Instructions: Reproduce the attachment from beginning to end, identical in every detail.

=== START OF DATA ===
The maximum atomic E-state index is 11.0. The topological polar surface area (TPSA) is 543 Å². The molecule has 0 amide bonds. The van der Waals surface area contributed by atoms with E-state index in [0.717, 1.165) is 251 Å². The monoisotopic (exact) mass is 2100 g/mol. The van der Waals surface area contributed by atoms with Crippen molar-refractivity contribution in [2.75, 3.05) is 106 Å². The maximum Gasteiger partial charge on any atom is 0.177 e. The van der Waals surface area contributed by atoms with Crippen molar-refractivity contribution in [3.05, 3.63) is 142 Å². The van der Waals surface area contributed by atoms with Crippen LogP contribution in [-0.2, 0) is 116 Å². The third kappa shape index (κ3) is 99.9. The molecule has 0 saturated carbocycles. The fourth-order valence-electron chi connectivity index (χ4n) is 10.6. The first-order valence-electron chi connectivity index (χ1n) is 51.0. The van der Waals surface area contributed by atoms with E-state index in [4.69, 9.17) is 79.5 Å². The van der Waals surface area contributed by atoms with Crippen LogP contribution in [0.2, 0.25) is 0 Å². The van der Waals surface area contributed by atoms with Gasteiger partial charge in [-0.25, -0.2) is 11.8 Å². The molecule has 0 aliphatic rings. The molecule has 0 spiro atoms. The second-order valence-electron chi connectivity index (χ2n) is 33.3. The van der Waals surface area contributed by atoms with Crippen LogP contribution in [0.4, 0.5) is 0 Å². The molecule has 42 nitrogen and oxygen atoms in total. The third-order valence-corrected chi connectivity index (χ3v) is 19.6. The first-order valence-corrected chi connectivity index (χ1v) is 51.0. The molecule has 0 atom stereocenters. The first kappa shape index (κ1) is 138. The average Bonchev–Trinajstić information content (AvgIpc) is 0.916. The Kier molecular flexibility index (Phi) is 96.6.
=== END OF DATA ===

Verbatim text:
The maximum atomic E-state index is 11.0. The topological polar surface area (TPSA) is 543 Å². The molecule has 0 amide bonds. The van der Waals surface area contributed by atoms with E-state index in [0.717, 1.165) is 251 Å². The monoisotopic (exact) mass is 2100 g/mol. The van der Waals surface area contributed by atoms with Crippen molar-refractivity contribution in [2.75, 3.05) is 106 Å². The maximum Gasteiger partial charge on any atom is 0.177 e. The van der Waals surface area contributed by atoms with Crippen molar-refractivity contribution in [3.05, 3.63) is 142 Å². The van der Waals surface area contributed by atoms with Crippen LogP contribution in [-0.2, 0) is 116 Å². The third kappa shape index (κ3) is 99.9. The molecule has 0 saturated carbocycles. The fourth-order valence-electron chi connectivity index (χ4n) is 10.6. The first-order valence-electron chi connectivity index (χ1n) is 51.0. The van der Waals surface area contributed by atoms with E-state index in [4.69, 9.17) is 79.5 Å². The van der Waals surface area contributed by atoms with Crippen LogP contribution in [0.2, 0.25) is 0 Å². The van der Waals surface area contributed by atoms with Gasteiger partial charge in [-0.25, -0.2) is 11.8 Å². The molecule has 0 aliphatic rings. The molecule has 0 spiro atoms. The second-order valence-electron chi connectivity index (χ2n) is 33.3. The van der Waals surface area contributed by atoms with Crippen LogP contribution in [0.4, 0.5) is 0 Å². The molecule has 42 nitrogen and oxygen atoms in total. The third-order valence-corrected chi connectivity index (χ3v) is 19.6. The first-order valence-corrected chi connectivity index (χ1v) is 51.0. The molecule has 0 atom stereocenters. The first kappa shape index (κ1) is 138. The average Bonchev–Trinajstić information content (AvgIpc) is 0.916. The Kier molecular flexibility index (Phi) is 96.6.